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Writing for CurtainUp NYC Weather
|A CurtainUp Review
By Allan Wallach
Now Dinah Was is raising the roof of a new theater. The musical biography of the great rhythm and blues singer Dinah Washington, which started out at the Williamstown Theater Festival and moved on to acclaim at Off-Broadway's WPA Theater during the past season, has inaugurated the Gramercy Theater, a former movie house dating back to 1936. Renovated as a comfortable 499-seat theater on East 23rd Street, the Gramercy can become a valuable addition to Off-Broadway.
As before, the main reason to see Dinah Was is Yvette Freeman, as the woman who was known as the `"Queen of the Blues" during her often-turbulent career. Whether belting out 13 songs in her gutsy, rafter-rattling voice or making earthy wisecracks, Freeman is a captivating performer.
The show is also blessed with another outstanding R&B singer, Adriane Lenox. Although she only gets to do one number, teaming up with Freeman on ``A Rockin' Good Way,'' she makes you wish the author, Oliver Goldstick, and director, David Petrarca, had found ways to use her singing more. Not that Lenox is offstage for long stretches: she plays four roles, as Washington's ``executive assistant,'' her mother, a waitress and a kitchen worker at the Sahara Hotel in Las Vegas. But only in the last of these, when the employee is coaxed onstage by Washington and is transformed from timid to torrid, does Lenox get to reveal the range of her talent.
When the singing stops, Dinah Was isn't nearly as compelling. Goldstick's play a dutiful trek through Washington's life, making stops that could have been lifted out of any generic biodrama. There's the familiar complaint about a lack of love in childhood, the desperate striving for approval, and the routine quarrels with a parent, managers, lovers and others, all coated with a light dusting of social issues. Various strands are picked up and quickly dropped, in a schematic story that uses flat pronouncements to develop character.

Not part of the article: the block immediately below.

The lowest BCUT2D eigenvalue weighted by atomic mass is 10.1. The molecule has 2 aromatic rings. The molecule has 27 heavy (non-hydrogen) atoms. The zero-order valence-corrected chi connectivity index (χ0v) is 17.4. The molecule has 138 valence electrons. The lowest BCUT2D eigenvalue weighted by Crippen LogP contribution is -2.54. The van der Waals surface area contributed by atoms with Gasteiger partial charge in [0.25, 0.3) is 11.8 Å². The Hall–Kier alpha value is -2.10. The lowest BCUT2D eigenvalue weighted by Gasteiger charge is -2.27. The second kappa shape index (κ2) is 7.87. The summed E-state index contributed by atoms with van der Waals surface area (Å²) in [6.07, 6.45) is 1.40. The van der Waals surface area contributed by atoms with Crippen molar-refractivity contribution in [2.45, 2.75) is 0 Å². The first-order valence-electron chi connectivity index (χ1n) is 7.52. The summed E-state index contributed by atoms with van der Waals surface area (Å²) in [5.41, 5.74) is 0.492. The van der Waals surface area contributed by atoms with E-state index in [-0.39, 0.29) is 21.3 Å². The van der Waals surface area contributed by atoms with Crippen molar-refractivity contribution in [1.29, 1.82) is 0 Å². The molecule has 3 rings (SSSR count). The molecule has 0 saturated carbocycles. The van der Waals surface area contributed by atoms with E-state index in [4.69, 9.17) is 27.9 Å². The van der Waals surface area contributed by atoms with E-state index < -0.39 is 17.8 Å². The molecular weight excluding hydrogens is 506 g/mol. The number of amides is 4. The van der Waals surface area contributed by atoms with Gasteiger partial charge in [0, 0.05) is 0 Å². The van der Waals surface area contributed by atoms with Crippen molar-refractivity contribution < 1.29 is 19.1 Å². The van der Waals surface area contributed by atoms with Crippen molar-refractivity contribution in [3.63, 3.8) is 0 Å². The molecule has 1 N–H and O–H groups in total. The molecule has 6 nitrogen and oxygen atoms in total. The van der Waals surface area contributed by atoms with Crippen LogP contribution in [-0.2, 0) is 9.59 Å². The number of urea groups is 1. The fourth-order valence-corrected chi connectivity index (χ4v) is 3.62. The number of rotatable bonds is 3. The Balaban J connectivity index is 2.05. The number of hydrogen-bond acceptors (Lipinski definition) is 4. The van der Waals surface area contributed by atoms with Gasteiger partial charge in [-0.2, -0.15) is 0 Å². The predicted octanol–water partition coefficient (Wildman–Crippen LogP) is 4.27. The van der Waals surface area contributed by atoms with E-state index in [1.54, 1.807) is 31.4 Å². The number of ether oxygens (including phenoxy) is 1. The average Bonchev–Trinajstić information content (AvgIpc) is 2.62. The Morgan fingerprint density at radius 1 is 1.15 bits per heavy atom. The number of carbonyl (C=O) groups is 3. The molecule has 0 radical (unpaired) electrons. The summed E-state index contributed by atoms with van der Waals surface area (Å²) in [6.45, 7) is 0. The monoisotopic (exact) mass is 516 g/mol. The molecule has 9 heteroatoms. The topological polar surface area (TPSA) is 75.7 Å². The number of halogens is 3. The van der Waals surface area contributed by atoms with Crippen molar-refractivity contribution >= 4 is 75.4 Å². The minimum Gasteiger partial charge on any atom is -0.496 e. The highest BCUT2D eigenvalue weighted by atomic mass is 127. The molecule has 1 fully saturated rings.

The framing device is Washington's 1959 arrival at the Sahara Hotel, where she is to become the first black performer to headline a show on the Strip. But when a flunky tells her that she'll have "special accommodations"' in a trailer out back, and must use the kitchen entrance to the hotel, she angrily sits down on a suitcase and refuses to budge. The hotel, she declares angrily, "`ain't nuthin' but a plantation with slot machines."'
The show returns to this scene far too many times. Between visits to the lobby, it provides occasional flashbacks to her mother's apartment in Chicago, where the future Queen of the Blues grew up as plain Ruth Jones. Bickering with her disapproving mother, Washington sets a self-pitying tone with complaints about the musician-father who ignored her (`"Daddy put a guitar on his knee instead of me").
This, apparently, is meant to explain Washington's need for so many husbands and lovers, as well as her hard drinking and drug taking. One actor, Darryl Alan Reed, stands in capably for men who done her wrong in her emotional life. He plays a lover who makes fleeting appearances (he keeps his shoes on during lovemaking to speed his getaways) and an ex-husband whose main function in the story is to reveal bits of information.
Other men in Washington's life are played by Bud Leslie, as her put-upon manager, and Vince Viverito, most importantly as the Sahara's bigoted manager and as a record executive who doesn't think Washington has the kind of appeal to become a popular crossover artist. She quickly proves him wrong with the recording of her signature song, "What a Difference a Day Makes."